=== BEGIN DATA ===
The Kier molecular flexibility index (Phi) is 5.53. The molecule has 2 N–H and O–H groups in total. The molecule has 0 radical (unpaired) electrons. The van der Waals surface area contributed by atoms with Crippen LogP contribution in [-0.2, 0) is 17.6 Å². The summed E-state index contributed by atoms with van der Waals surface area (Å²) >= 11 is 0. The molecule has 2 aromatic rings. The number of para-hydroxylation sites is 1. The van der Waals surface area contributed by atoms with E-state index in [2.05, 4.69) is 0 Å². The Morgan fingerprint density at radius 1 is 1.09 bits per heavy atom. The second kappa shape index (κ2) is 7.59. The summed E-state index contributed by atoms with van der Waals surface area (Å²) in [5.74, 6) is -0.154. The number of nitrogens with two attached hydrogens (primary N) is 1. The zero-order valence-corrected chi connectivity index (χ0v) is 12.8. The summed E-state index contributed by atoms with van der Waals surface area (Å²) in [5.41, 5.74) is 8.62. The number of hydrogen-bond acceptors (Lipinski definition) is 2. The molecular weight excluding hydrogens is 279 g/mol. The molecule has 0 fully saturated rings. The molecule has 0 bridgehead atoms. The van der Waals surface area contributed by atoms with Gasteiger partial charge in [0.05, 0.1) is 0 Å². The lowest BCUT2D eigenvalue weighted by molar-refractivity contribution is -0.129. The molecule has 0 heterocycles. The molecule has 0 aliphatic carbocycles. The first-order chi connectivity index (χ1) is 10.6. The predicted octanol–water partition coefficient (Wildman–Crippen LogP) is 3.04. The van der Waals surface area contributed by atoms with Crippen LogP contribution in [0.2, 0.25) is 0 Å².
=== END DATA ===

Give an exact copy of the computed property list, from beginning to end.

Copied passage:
The Kier molecular flexibility index (Phi) is 5.53. The molecule has 2 N–H and O–H groups in total. The molecule has 0 radical (unpaired) electrons. The van der Waals surface area contributed by atoms with Crippen LogP contribution in [-0.2, 0) is 17.6 Å². The summed E-state index contributed by atoms with van der Waals surface area (Å²) >= 11 is 0. The molecule has 2 aromatic rings. The number of para-hydroxylation sites is 1. The van der Waals surface area contributed by atoms with E-state index in [2.05, 4.69) is 0 Å². The Morgan fingerprint density at radius 1 is 1.09 bits per heavy atom. The second kappa shape index (κ2) is 7.59. The summed E-state index contributed by atoms with van der Waals surface area (Å²) in [5.74, 6) is -0.154. The number of nitrogens with two attached hydrogens (primary N) is 1. The zero-order valence-corrected chi connectivity index (χ0v) is 12.8. The summed E-state index contributed by atoms with van der Waals surface area (Å²) in [5.41, 5.74) is 8.62. The number of hydrogen-bond acceptors (Lipinski definition) is 2. The molecular weight excluding hydrogens is 279 g/mol. The molecule has 0 fully saturated rings. The molecule has 0 bridgehead atoms. The van der Waals surface area contributed by atoms with Gasteiger partial charge in [0.05, 0.1) is 0 Å². The lowest BCUT2D eigenvalue weighted by molar-refractivity contribution is -0.129. The molecule has 0 heterocycles. The molecule has 0 aliphatic carbocycles. The first-order chi connectivity index (χ1) is 10.6. The predicted octanol–water partition coefficient (Wildman–Crippen LogP) is 3.04. The van der Waals surface area contributed by atoms with Crippen LogP contribution in [0.2, 0.25) is 0 Å².